Alwyn Griebenow, men's lawyer said: "Everybody was aquitted. [The magistrate ruled that] on the evidence available to prosecutors ... They should never have been charged."
Most of the suspected mercenaries were released from a Zimbabwean prison in 2005 after spending a year there.
A leading member of the alleged coup plot, Simon Mann, a British citizen, is still serving a four-year jail term there.
Upon their return to South Africa the men were charged with contravening the military assistance act.
The court found irregularities in the way the manner was handled, saying the men should never have been imprisoned in Zimbabwe.
"We are quite ecstatic about the outcome of the matter. The court also found the South African Secret Service's handling of the matter was questionable - they had all the information at hand prior to the men leaving the country," the men's lawyer said.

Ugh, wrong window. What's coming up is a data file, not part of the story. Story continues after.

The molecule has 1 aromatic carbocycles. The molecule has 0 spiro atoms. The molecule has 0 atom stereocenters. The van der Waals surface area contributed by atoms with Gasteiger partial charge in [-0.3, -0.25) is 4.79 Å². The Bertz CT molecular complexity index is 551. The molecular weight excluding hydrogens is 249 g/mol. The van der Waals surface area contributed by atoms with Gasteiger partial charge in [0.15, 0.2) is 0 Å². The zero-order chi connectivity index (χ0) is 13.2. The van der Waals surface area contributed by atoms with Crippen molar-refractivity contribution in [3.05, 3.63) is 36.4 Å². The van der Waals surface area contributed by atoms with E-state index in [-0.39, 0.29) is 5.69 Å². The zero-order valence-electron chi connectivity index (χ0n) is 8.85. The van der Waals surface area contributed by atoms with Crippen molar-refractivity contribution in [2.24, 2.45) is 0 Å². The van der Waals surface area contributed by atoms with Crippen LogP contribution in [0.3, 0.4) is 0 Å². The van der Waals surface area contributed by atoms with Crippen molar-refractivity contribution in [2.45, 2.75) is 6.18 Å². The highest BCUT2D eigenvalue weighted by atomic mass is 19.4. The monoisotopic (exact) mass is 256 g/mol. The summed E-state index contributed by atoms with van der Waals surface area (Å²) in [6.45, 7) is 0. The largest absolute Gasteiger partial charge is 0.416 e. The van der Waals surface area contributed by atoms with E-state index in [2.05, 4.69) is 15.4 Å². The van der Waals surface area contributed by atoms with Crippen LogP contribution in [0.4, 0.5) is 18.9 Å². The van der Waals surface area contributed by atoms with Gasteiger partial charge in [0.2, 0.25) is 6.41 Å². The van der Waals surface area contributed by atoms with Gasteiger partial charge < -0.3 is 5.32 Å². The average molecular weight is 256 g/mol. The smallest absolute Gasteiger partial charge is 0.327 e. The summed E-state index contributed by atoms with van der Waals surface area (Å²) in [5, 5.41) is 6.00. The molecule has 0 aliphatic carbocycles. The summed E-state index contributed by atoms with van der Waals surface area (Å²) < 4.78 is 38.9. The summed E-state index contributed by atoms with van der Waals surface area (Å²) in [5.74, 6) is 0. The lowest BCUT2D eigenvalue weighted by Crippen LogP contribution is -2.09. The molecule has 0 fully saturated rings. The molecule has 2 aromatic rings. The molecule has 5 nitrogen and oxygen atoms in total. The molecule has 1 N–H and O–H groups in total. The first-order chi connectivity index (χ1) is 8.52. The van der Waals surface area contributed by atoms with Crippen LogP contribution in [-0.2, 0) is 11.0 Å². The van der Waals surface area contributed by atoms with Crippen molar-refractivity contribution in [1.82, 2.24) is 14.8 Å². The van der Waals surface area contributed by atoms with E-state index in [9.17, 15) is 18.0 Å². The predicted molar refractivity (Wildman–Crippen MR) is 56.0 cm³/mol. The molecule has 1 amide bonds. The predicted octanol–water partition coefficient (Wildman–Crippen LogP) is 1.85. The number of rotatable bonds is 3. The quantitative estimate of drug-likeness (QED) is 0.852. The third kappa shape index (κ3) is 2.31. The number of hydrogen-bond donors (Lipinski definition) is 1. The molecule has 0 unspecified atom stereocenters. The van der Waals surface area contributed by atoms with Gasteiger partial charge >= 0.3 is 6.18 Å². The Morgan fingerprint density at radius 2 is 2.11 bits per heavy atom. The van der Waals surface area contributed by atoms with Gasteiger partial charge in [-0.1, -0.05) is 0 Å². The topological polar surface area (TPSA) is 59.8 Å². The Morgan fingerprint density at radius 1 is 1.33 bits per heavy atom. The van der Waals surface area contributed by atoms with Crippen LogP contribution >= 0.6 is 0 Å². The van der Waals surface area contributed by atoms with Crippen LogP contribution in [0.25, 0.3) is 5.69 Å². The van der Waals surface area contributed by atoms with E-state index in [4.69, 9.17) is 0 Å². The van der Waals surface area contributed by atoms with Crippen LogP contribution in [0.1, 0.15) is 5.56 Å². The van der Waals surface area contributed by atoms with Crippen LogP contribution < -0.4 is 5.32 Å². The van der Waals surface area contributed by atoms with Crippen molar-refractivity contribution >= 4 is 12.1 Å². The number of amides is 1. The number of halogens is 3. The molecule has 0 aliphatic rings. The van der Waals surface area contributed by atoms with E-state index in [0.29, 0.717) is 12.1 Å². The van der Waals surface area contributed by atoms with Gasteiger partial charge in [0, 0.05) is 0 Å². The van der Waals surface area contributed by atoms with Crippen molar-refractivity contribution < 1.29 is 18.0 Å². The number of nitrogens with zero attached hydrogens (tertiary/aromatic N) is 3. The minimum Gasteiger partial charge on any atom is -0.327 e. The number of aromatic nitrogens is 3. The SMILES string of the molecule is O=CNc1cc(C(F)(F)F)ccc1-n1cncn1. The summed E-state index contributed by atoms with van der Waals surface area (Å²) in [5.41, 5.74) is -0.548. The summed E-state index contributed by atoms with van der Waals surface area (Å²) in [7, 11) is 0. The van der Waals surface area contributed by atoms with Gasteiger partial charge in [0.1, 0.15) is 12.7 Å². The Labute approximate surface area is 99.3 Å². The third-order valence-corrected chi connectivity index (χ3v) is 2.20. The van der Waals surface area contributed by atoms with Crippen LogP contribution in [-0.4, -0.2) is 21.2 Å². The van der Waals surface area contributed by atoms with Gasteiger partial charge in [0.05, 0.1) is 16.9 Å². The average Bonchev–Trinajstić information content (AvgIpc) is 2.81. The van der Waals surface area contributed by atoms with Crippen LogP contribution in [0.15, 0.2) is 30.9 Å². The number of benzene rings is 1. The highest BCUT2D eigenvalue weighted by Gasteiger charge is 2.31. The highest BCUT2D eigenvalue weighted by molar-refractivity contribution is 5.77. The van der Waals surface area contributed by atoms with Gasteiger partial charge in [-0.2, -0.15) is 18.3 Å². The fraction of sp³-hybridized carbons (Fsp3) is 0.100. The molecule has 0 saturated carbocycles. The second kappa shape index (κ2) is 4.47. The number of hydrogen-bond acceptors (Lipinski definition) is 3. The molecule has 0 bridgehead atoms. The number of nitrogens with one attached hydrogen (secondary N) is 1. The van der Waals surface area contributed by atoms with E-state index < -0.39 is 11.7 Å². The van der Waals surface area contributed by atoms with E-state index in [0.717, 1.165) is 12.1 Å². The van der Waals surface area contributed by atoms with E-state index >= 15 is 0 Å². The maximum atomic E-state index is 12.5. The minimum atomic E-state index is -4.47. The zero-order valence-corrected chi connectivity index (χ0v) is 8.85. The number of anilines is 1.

Obiang - who himself seized power in a 1979 coup - was to have been aducted at an airport in the county by a leading plot organiser Nick du Toit, with a promise that a shipment of new 4x4 vehicles was on its way.
The African leader was to have been overpowered and flown out of the country, and an exiled opposition politician, Severo Moto, flown in from Spain, a state witness told the court.
Du Toit, a South African, is among 11 men serving sentences of between 13 and 34 years in jail in Equatorial Guinea for their part in the 2004 plot.
Dozens of were arrested for the scheme both in Equatorial Guinea and in Zimbabwe, which exposed the plot when it seized a plane carrying suspected mercenaries in Harare.
The case made headlines following the arrest in Cape Town in August 2004 of Mark Thatcher, the son of former British prime minister, Margaret Thatcher.
Mark Thatcher pleaded guilty in a South African court in 2005 to unwittingly helping to finance the alleged coup and was fined about $510,000.